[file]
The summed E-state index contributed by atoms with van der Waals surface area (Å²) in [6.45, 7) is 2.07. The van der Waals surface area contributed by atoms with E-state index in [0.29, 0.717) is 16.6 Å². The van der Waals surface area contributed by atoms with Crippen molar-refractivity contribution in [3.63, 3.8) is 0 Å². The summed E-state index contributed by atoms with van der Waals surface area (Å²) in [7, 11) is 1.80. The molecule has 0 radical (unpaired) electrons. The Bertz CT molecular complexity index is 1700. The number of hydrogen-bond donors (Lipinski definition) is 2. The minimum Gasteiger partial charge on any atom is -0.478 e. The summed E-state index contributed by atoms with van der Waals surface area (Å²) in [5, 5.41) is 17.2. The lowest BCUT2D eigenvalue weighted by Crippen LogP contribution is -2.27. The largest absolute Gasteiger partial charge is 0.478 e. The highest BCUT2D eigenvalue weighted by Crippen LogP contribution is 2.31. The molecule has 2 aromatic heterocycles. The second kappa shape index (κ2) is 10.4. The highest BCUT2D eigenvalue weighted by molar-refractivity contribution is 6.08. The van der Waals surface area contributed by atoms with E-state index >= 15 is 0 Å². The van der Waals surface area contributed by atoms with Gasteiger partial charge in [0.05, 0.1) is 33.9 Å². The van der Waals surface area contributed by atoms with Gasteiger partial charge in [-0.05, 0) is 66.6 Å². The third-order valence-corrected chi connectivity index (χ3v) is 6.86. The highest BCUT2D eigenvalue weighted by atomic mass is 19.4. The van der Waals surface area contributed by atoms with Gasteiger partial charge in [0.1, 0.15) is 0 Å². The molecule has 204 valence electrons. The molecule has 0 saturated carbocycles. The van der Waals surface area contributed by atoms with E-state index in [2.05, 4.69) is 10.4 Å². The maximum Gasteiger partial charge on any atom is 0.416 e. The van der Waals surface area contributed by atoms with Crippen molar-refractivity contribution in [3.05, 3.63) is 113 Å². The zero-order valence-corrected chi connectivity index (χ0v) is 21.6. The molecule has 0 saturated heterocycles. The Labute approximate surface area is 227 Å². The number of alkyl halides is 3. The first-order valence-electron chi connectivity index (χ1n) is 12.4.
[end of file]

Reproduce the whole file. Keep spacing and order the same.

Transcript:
The summed E-state index contributed by atoms with van der Waals surface area (Å²) in [6.45, 7) is 2.07. The van der Waals surface area contributed by atoms with E-state index in [0.29, 0.717) is 16.6 Å². The van der Waals surface area contributed by atoms with Crippen molar-refractivity contribution in [3.63, 3.8) is 0 Å². The summed E-state index contributed by atoms with van der Waals surface area (Å²) in [7, 11) is 1.80. The molecule has 0 radical (unpaired) electrons. The Bertz CT molecular complexity index is 1700. The number of hydrogen-bond donors (Lipinski definition) is 2. The minimum Gasteiger partial charge on any atom is -0.478 e. The summed E-state index contributed by atoms with van der Waals surface area (Å²) in [5, 5.41) is 17.2. The lowest BCUT2D eigenvalue weighted by Crippen LogP contribution is -2.27. The largest absolute Gasteiger partial charge is 0.478 e. The highest BCUT2D eigenvalue weighted by Crippen LogP contribution is 2.31. The molecule has 2 aromatic heterocycles. The second kappa shape index (κ2) is 10.4. The highest BCUT2D eigenvalue weighted by molar-refractivity contribution is 6.08. The van der Waals surface area contributed by atoms with E-state index >= 15 is 0 Å². The van der Waals surface area contributed by atoms with Gasteiger partial charge in [0.05, 0.1) is 33.9 Å². The van der Waals surface area contributed by atoms with Gasteiger partial charge in [-0.05, 0) is 66.6 Å². The third-order valence-corrected chi connectivity index (χ3v) is 6.86. The highest BCUT2D eigenvalue weighted by atomic mass is 19.4. The van der Waals surface area contributed by atoms with Gasteiger partial charge in [0.1, 0.15) is 0 Å². The molecule has 204 valence electrons. The molecule has 0 saturated carbocycles. The van der Waals surface area contributed by atoms with E-state index in [2.05, 4.69) is 10.4 Å². The maximum Gasteiger partial charge on any atom is 0.416 e. The van der Waals surface area contributed by atoms with Crippen molar-refractivity contribution in [3.05, 3.63) is 113 Å². The zero-order valence-corrected chi connectivity index (χ0v) is 21.6. The molecule has 0 saturated heterocycles. The Labute approximate surface area is 227 Å². The number of alkyl halides is 3. The first-order valence-electron chi connectivity index (χ1n) is 12.4.